Government of Georgia hires former Trump fundraiser to lobby

Government of Georgia hires former Trump fundraiser to lobby

The government of Georgia hired a lobbyist with ties to President TrumpDonald John TrumpFamily immigration detention centers could be at capacity within days: report Trump likely to meet with Putin in July: report DOJ requests military lawyers to help prosecute immigration crimes: report MORE to help it boost its financial and security investments from the United States, according to forms filed with the Justice Department.

David Tamasi, of Rasky Partners, signed the disclosure documents on May 12. Tamasi served as the finance chair for the Trump Victory fund, a joint fundraising committee between Trump’s campaign and the Republican Party that allows donors to write large checks. 

The contract, which lasts from May to August, is worth $30,000 per month. In the world of foreign lobbying that is a standard — if low — amount. The engagement began just before Georgian Prime Minister Giorgi Kvirikashvili came to Washington, where he visited the White House and State Department.

Rasky Partners “will work to strengthen bilateral relations by supporting the Georgian Government's outreach efforts to U.S. Congress and Administration that generates political support for Georgia and increase U.S. foreign security assistance,” disclosure forms say. 

The firm will also “engage administration officials on the need to support greater U.S. foreign direct investment (FDD) into Georgia and to grow bilateral trade relations.”

It’s Georgia's first lobbying hire in the U.S. since the government’s parliamentary elections last October, in which the ruling party — the Georgian Dream party — scored a decisive victory, retaining power. 

Georgia sits in a region between Europe and Asia, but it considers itself part of Europe and wants to be a part of the European Union. It also has its sights on joining NATO — a move opposed by Russia, Georgia’s neighbor to the north that had previously colonized it. Russia and Georgia remain in conflict over two Russia-backed breakaway territories.

During a meeting at the White House, Vice President Pence told Kvirikashvili that the Trump administration supports "Georgia's sovereignty and territorial integrity within its internationally recognized borders," mirroring previous U.S. government statements, referring to the two regions. 

He also "praised the Prime Minister's leadership on political and economic reforms and reaffirmed U.S. support for Georgia's decision to pursue integration into Euro-Atlantic institutions, including NATO. The leaders also pledged to explore ways to continue to enhance their economic and trade relations," according to a White House account of the conversation.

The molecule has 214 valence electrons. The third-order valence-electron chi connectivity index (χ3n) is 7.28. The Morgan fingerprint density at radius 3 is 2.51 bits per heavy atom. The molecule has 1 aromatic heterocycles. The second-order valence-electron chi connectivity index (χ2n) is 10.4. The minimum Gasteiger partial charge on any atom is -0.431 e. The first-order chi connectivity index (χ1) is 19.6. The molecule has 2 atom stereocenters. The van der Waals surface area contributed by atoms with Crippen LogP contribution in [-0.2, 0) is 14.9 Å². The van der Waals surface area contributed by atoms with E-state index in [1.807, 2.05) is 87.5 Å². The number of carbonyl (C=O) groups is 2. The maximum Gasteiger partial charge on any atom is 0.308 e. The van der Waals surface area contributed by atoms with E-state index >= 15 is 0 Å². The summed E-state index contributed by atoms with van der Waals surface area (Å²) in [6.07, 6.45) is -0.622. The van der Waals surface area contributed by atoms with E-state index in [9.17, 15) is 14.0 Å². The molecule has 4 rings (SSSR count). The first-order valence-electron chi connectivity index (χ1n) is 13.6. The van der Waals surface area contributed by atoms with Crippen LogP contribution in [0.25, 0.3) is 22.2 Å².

Secretary of State Rex Tillerson and Kvirikashvili also signed an agreement during the Washington trip last week that increases intelligence sharing and counterterrorism between the United States and Georgia. Tillerson called it a "major milestone in security cooperation" between the U.S. and Georgia.

The two men met on May 9 and talked about also increasing economic, defense and security relations, according to a statement from Kvirikashvili.

In the meeting, they “discussed in detail important prospects of deeper economic, defense, and security relations, as well as assurances of U.S. support for Georgia's European and Euro-Atlantic integration,” he said.

The Georgian Dream political party has its own team of U.S. lobbyists, according to Justice Department disclosures, and the government of Georgia has the law firm Pillsbury Winthrop Shaw Pittman on retainer for $30,000 per month.

Its contract says Pillsbury aims “to increase its communications with policymakers" and “[deepen] the Georgia-NATO relations,” among providing international public relations assistance and other services.

During the last few months of the campaign, Trump promised to “drain the swamp” once he arrived in Washington, saying that those close to him should not be able to profit off the relationship. 

Despite signing an ethics order that bans anyone who works in the administration from registering as a foreign agent, it does not apply to those who had worked on his campaign or transition.

Many Trump-connected firms are now searching for — and securing — work with foreign governments and entities.